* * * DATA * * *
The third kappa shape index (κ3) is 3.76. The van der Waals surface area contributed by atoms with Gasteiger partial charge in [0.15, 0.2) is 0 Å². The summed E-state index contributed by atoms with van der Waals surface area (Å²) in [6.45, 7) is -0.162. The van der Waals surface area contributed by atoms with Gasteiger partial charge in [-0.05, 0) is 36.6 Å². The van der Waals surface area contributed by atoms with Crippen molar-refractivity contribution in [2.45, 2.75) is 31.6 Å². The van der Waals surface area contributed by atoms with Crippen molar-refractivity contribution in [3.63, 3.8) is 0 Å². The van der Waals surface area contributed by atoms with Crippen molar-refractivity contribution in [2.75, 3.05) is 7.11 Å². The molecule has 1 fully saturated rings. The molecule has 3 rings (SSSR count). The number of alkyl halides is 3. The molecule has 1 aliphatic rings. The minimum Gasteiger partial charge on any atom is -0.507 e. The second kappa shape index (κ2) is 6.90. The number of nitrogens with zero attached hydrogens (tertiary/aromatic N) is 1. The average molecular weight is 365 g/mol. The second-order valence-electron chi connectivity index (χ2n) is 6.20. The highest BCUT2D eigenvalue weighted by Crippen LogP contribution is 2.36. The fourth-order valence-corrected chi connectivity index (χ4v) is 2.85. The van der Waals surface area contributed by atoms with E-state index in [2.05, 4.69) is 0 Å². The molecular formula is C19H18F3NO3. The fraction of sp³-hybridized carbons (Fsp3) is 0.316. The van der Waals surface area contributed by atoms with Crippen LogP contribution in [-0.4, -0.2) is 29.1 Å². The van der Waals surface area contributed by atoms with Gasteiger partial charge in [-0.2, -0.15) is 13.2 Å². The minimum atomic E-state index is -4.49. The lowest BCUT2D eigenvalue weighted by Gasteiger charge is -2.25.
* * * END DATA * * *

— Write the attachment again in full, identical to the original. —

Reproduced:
The third kappa shape index (κ3) is 3.76. The van der Waals surface area contributed by atoms with Gasteiger partial charge in [0.15, 0.2) is 0 Å². The summed E-state index contributed by atoms with van der Waals surface area (Å²) in [6.45, 7) is -0.162. The van der Waals surface area contributed by atoms with Gasteiger partial charge in [-0.05, 0) is 36.6 Å². The van der Waals surface area contributed by atoms with Crippen molar-refractivity contribution in [2.45, 2.75) is 31.6 Å². The van der Waals surface area contributed by atoms with Crippen molar-refractivity contribution in [3.63, 3.8) is 0 Å². The van der Waals surface area contributed by atoms with Crippen molar-refractivity contribution in [2.75, 3.05) is 7.11 Å². The molecule has 1 fully saturated rings. The molecule has 3 rings (SSSR count). The number of alkyl halides is 3. The molecule has 1 aliphatic rings. The minimum Gasteiger partial charge on any atom is -0.507 e. The second kappa shape index (κ2) is 6.90. The number of nitrogens with zero attached hydrogens (tertiary/aromatic N) is 1. The average molecular weight is 365 g/mol. The second-order valence-electron chi connectivity index (χ2n) is 6.20. The highest BCUT2D eigenvalue weighted by Crippen LogP contribution is 2.36. The fourth-order valence-corrected chi connectivity index (χ4v) is 2.85. The van der Waals surface area contributed by atoms with E-state index in [2.05, 4.69) is 0 Å². The molecular formula is C19H18F3NO3. The fraction of sp³-hybridized carbons (Fsp3) is 0.316. The van der Waals surface area contributed by atoms with Crippen LogP contribution in [-0.4, -0.2) is 29.1 Å². The van der Waals surface area contributed by atoms with Gasteiger partial charge in [-0.2, -0.15) is 13.2 Å². The minimum atomic E-state index is -4.49. The lowest BCUT2D eigenvalue weighted by Gasteiger charge is -2.25.